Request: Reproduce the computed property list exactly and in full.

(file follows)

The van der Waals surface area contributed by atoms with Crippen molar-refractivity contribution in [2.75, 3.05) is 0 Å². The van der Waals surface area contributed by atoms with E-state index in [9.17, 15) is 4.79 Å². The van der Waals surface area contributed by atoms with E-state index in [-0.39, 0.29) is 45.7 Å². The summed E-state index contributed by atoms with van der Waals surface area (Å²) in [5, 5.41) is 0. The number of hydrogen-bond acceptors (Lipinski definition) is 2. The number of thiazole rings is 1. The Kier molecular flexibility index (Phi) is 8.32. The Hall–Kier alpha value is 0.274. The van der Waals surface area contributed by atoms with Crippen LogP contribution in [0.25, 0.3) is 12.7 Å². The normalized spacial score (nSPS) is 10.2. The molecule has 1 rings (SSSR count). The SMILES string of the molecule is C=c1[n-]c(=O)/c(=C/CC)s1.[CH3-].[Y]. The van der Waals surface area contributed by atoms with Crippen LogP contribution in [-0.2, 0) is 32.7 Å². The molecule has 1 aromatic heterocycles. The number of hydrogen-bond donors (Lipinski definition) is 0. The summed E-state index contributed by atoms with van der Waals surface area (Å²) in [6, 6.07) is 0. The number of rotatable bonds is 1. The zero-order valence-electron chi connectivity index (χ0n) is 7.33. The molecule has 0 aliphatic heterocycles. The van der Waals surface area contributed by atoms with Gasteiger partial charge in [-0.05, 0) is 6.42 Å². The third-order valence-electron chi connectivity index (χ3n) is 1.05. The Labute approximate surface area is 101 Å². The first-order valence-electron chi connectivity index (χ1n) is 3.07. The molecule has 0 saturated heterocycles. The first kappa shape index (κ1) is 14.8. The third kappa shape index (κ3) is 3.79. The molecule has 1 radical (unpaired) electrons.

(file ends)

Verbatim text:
The van der Waals surface area contributed by atoms with Crippen molar-refractivity contribution in [2.75, 3.05) is 0 Å². The van der Waals surface area contributed by atoms with E-state index in [9.17, 15) is 4.79 Å². The van der Waals surface area contributed by atoms with E-state index in [-0.39, 0.29) is 45.7 Å². The summed E-state index contributed by atoms with van der Waals surface area (Å²) in [5, 5.41) is 0. The number of hydrogen-bond acceptors (Lipinski definition) is 2. The number of thiazole rings is 1. The Kier molecular flexibility index (Phi) is 8.32. The Hall–Kier alpha value is 0.274. The van der Waals surface area contributed by atoms with Crippen LogP contribution in [0.25, 0.3) is 12.7 Å². The normalized spacial score (nSPS) is 10.2. The molecule has 1 rings (SSSR count). The SMILES string of the molecule is C=c1[n-]c(=O)/c(=C/CC)s1.[CH3-].[Y]. The van der Waals surface area contributed by atoms with Crippen LogP contribution in [-0.2, 0) is 32.7 Å². The molecule has 1 aromatic heterocycles. The number of hydrogen-bond donors (Lipinski definition) is 0. The summed E-state index contributed by atoms with van der Waals surface area (Å²) in [6, 6.07) is 0. The number of rotatable bonds is 1. The zero-order valence-electron chi connectivity index (χ0n) is 7.33. The molecule has 0 aliphatic heterocycles. The van der Waals surface area contributed by atoms with Gasteiger partial charge in [-0.05, 0) is 6.42 Å². The third-order valence-electron chi connectivity index (χ3n) is 1.05. The Labute approximate surface area is 101 Å². The first-order valence-electron chi connectivity index (χ1n) is 3.07. The molecule has 0 saturated heterocycles. The first kappa shape index (κ1) is 14.8. The third kappa shape index (κ3) is 3.79. The molecule has 1 radical (unpaired) electrons.